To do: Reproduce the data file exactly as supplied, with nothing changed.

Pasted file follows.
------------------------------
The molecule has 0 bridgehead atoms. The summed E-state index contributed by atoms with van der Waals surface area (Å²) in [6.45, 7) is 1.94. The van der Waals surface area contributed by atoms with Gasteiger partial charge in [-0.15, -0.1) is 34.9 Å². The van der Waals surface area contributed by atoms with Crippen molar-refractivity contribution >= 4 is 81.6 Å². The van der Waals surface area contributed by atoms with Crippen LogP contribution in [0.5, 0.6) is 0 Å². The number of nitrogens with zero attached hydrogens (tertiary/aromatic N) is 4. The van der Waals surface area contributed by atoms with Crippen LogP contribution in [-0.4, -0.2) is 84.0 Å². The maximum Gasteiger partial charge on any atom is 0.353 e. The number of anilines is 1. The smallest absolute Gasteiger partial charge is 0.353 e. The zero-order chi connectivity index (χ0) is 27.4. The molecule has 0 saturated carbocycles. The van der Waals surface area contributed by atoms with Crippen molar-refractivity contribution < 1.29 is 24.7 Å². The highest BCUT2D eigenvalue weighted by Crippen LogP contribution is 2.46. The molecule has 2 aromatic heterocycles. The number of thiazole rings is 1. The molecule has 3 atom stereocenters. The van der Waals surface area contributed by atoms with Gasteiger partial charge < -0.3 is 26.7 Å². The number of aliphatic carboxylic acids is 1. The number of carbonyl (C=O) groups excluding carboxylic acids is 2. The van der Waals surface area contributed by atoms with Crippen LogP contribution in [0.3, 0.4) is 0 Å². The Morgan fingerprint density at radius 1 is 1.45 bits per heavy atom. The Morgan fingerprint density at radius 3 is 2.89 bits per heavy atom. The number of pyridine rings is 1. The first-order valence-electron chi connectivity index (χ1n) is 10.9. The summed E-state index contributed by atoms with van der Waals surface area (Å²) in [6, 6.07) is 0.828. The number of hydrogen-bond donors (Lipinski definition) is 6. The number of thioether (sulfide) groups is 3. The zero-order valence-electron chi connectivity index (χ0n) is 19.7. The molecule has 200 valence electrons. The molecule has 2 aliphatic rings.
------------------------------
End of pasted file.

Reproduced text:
The molecule has 0 bridgehead atoms. The summed E-state index contributed by atoms with van der Waals surface area (Å²) in [6.45, 7) is 1.94. The van der Waals surface area contributed by atoms with Gasteiger partial charge in [-0.15, -0.1) is 34.9 Å². The van der Waals surface area contributed by atoms with Crippen molar-refractivity contribution >= 4 is 81.6 Å². The van der Waals surface area contributed by atoms with Crippen LogP contribution in [0.5, 0.6) is 0 Å². The number of nitrogens with zero attached hydrogens (tertiary/aromatic N) is 4. The van der Waals surface area contributed by atoms with Crippen LogP contribution in [-0.4, -0.2) is 84.0 Å². The maximum Gasteiger partial charge on any atom is 0.353 e. The number of anilines is 1. The smallest absolute Gasteiger partial charge is 0.353 e. The zero-order chi connectivity index (χ0) is 27.4. The molecule has 0 saturated carbocycles. The van der Waals surface area contributed by atoms with Crippen molar-refractivity contribution < 1.29 is 24.7 Å². The highest BCUT2D eigenvalue weighted by Crippen LogP contribution is 2.46. The molecule has 2 aromatic heterocycles. The number of thiazole rings is 1. The molecule has 3 atom stereocenters. The van der Waals surface area contributed by atoms with Gasteiger partial charge < -0.3 is 26.7 Å². The number of aliphatic carboxylic acids is 1. The number of carbonyl (C=O) groups excluding carboxylic acids is 2. The van der Waals surface area contributed by atoms with Crippen LogP contribution in [0.3, 0.4) is 0 Å². The Morgan fingerprint density at radius 1 is 1.45 bits per heavy atom. The Morgan fingerprint density at radius 3 is 2.89 bits per heavy atom. The number of pyridine rings is 1. The first-order valence-electron chi connectivity index (χ1n) is 10.9. The summed E-state index contributed by atoms with van der Waals surface area (Å²) in [6, 6.07) is 0.828. The number of hydrogen-bond donors (Lipinski definition) is 6. The number of thioether (sulfide) groups is 3. The zero-order valence-electron chi connectivity index (χ0n) is 19.7. The molecule has 200 valence electrons. The molecule has 2 aliphatic rings.